FAQ 23: Why do you sometimes seem to be bashing evangelicals?
That isn't our intention at all. Indeed, the Anabaptist Network core convictions that we affirm are broadly evangelical in character - http://www.anabaptistnetwork.com/coreconvictions
Ekklesia has staff, associates and many supporters from (among others) the evangelical tradition – which actually covers a wide spectrum of belief and practice, contrary to the impression created by some lobby groups.
In practical terms: We have given positive coverage to evangelicals who have taken a stand on social justice, the environment, peacemaking, and equalities. We have cooperated in a small way with Sojourners in the USA, and we welcome the ‘Red Letter Christians’ initiative, which emphasises a broad approach to biblical values. We are pleased to be a partner of the Speak network, an evangelical social justice network among UK students. We support Accepting Evangelicals, which affirms the place of LGBT people in the church. We have enjoyed a dialogue with Faithworks in the UK, though we have different outlooks on some key issues. Back in 2006/7 we sought to provide a way forward in recent arguments between evangelical Christian Unions in universities and campus student bodies.
Unfortunately some evangelical campaigning groups have taken what many see as a negative or confrontational approach to issues like the Equality Act Sexual Orientation Regulations (which we support), Jerry Springer The Opera (which we defended), assisted dying (a morally and practically complex dilemma) and other social and cultural questions.
In the USA and elsewhere, the organised ‘religious right’, often claiming the label ‘evangelical’ for itself, has dominated the public sphere with an agenda based on what some have called ‘a war theology’. It has also backed campaigns – recently mirrored in the UK – to force creationism and its cousin Intelligent Design (which we believe to be theologically as well as scientifically incoherent) into the classroom.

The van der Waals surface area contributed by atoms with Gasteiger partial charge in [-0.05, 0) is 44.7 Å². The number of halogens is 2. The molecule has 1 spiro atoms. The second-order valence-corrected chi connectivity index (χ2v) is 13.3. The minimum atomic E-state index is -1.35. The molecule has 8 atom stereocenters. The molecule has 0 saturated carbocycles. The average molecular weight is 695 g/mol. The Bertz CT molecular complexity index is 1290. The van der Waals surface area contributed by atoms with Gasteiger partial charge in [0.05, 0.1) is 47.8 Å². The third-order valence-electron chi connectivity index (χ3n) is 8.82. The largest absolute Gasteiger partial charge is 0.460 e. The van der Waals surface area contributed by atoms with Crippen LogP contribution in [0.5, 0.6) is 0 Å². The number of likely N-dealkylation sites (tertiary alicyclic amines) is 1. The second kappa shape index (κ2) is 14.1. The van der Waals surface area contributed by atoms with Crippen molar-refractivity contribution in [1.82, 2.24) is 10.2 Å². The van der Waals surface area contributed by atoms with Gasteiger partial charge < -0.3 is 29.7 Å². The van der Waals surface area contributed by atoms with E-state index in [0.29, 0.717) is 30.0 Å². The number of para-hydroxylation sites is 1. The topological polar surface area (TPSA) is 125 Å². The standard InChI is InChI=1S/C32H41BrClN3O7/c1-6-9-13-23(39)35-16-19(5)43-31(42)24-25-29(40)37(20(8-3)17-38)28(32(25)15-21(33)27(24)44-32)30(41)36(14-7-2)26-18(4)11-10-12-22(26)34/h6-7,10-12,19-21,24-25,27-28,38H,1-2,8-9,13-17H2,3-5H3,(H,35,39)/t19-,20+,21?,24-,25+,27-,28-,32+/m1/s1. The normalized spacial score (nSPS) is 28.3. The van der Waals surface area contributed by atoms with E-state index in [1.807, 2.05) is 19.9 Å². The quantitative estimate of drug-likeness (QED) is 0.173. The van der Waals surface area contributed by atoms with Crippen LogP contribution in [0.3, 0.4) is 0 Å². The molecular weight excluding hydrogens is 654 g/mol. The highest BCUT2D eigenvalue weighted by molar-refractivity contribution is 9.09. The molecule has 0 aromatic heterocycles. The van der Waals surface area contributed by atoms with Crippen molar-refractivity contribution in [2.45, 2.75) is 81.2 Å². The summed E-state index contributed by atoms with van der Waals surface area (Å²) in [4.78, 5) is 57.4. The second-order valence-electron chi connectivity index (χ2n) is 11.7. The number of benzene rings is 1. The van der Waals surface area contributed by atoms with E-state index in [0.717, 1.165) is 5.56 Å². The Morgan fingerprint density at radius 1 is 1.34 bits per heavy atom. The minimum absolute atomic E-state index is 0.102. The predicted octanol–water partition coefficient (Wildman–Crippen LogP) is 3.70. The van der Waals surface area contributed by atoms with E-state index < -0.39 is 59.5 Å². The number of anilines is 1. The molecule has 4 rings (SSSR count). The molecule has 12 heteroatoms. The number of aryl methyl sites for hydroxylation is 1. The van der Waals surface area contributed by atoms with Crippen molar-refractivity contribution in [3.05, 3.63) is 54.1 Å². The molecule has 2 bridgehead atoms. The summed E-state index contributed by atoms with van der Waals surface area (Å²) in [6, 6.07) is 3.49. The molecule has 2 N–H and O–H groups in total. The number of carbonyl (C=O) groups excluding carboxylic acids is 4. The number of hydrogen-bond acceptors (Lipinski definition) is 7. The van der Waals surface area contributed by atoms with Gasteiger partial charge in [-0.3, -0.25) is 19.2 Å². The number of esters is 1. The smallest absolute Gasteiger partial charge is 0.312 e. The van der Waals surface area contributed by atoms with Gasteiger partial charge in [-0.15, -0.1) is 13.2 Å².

Many evangelicals, as well as Christians of other persuasions, are saddened and disturbed by this, and have welcomed Ekklesia’s space for different voices. Not all evangelicals are anti-gay, for example, and a growing number challenge the ‘orthodoxy’ of the movement’s leaders on violent and retributive theories of atonement – an issue we tackled in the book Consuming Passion: why the killling of Jesus really matters (Darton, Longman & Todd: 2005).
See also http://brianmclaren.net/archives/books/brians-books/a-generous-orth.html, for a book which reflects the impulses and perspectives of those who are variously called progressive evangelicals, postconservative evangelicals, post-evangelicals, younger evangelicals, liberal evangelicals, and/or left evangelicals.
Ekklesia seeks to be fair, constructively critical and affirmative toward Christians from all traditions - and our own contributors cover a wide spectrum of belief and practice, as well as engaging those of other faith, or of 'good faith' but no religious belief.
Finally, as Menno Simons once observed: "True evangelical faith... clothes the naked... feeds the hungry... serves those who harm it. It binds up that which is wounded."
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